I'm a small person--I wear a size 2 and I admit that I'm not very strong. Working as a tech part-time in ICU for one year while in school has left me with chronic back pain. Whenever a nurse needed to get someone out of bed, turn someone, or boost someone up, I was the one they called. I get flare-ups that I have treated with chiropractic and acupuncture. They work wonders for me.
I am a large person with no abs and getting on in years. I have nursed for 25 years. My injury which must have had no bone involvement occurred pulling up someone from standing at the top of the bed on the bar. I was in isolation and the person had a siezure as I pulled them up. No one could hear me yelping! Since then I have had several muscle spasm attacks, about once a year and I learnt how to be very careful with my back. I have to admire those who have described how they haul people about, and I watch the nurse's aides pull up people all by themselves. I just can't and when I do try or help others I put in a certain amount of effort and if the weight is beyond me I just won't do it. I don't believe I am required, or anyone else is either, to injure myself. It doesn't help the institution to have staff members injured. We use lifts and people are designated 1 or 2 assists. I work in a nursing home now but I used to work in Coronary Care and I don't remember it being a weight lifting event. I guess I have been lucky but have always felt that my back health was important to my employers. The one fall I had was flat on my chest. Lucky I am well endowed! My manager suggested that the nurse's aids should push the med cart along for me! Yeah right! I thought. They'll love that!. I figured I could push it along with my butt if I needed to.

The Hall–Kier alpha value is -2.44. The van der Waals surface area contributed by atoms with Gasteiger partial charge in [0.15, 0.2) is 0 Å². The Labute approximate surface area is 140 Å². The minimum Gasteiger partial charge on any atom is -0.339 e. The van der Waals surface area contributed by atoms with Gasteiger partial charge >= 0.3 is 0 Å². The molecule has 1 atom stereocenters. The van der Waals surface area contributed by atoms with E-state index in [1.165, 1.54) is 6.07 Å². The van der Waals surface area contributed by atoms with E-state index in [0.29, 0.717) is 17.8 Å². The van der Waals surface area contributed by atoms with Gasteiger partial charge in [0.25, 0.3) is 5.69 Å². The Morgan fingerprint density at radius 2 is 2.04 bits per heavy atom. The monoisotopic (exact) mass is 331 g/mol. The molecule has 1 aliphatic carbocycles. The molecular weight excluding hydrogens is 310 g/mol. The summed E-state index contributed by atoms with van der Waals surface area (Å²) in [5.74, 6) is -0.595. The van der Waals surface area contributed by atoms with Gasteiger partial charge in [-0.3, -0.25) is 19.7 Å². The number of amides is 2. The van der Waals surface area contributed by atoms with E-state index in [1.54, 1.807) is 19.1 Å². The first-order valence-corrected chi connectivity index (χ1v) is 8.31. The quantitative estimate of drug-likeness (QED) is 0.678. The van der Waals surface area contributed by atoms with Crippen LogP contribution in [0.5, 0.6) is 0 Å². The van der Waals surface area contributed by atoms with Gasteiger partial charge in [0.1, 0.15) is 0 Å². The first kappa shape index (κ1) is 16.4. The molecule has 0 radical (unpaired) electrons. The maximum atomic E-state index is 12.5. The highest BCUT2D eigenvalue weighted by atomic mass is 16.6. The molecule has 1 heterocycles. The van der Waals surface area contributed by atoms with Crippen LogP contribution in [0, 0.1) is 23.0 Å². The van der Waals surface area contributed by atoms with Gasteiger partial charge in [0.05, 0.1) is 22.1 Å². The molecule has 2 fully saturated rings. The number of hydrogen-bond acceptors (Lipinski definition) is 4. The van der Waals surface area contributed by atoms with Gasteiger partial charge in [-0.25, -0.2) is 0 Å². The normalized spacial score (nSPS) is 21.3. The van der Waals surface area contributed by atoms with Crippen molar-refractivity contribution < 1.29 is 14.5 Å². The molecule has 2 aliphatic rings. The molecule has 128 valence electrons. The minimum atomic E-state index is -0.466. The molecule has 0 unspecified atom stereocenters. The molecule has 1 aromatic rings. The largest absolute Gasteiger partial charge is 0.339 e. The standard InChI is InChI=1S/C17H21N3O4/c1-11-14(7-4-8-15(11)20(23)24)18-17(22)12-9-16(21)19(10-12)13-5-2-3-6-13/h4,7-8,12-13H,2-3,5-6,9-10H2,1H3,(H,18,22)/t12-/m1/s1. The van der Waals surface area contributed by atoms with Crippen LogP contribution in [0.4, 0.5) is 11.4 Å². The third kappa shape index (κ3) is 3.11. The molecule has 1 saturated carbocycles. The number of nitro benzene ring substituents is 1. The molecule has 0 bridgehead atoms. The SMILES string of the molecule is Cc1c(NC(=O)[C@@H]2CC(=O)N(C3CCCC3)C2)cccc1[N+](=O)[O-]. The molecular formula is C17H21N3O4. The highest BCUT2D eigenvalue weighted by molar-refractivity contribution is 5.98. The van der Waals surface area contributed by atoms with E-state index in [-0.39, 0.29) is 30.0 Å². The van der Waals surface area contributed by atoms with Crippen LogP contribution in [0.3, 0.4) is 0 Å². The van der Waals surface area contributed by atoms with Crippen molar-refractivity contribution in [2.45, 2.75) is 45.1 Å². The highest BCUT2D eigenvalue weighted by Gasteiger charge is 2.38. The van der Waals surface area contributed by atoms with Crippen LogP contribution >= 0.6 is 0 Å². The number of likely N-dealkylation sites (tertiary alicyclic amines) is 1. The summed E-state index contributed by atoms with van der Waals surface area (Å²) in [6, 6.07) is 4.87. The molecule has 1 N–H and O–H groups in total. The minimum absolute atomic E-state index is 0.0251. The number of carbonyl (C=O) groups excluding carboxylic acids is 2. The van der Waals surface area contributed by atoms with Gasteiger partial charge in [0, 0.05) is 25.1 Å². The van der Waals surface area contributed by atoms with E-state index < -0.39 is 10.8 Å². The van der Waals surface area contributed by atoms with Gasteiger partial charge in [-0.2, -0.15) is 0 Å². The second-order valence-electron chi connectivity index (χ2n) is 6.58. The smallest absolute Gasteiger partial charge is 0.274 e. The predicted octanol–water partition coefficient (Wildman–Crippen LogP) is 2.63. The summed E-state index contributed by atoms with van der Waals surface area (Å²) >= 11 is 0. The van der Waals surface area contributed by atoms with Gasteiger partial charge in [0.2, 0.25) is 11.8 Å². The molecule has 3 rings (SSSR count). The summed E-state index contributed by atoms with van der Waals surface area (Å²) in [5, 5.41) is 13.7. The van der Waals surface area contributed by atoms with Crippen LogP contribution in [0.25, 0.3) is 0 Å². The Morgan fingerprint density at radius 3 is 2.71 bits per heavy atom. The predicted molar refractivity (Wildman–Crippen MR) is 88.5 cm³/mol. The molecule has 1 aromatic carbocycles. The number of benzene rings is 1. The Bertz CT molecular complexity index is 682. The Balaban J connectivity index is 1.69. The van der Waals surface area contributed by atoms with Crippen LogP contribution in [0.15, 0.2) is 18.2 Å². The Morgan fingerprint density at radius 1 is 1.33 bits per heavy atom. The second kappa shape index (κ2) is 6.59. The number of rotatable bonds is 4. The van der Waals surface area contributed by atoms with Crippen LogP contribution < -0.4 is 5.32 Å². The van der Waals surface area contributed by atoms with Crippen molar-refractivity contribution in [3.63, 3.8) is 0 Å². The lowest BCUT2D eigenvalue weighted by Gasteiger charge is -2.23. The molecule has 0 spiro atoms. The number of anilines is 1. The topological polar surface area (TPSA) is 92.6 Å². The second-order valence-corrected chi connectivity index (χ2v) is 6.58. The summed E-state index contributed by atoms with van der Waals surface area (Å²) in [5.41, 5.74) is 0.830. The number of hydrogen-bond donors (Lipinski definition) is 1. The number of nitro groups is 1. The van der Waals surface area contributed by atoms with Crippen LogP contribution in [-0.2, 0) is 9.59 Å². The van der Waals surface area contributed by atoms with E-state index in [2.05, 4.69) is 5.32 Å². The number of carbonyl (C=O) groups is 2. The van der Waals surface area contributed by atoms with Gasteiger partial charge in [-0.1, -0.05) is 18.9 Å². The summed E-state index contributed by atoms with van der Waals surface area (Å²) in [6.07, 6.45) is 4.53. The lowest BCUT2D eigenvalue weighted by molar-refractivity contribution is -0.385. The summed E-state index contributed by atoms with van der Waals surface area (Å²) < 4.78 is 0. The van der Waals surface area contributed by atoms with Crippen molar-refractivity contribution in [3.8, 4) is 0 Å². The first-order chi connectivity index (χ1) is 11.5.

Tell us about it! Do you use medication on a regular basis or other means to relieve your chronic back issues?
Do you use medication on a regular basis or other means to relieve your chronic back issues?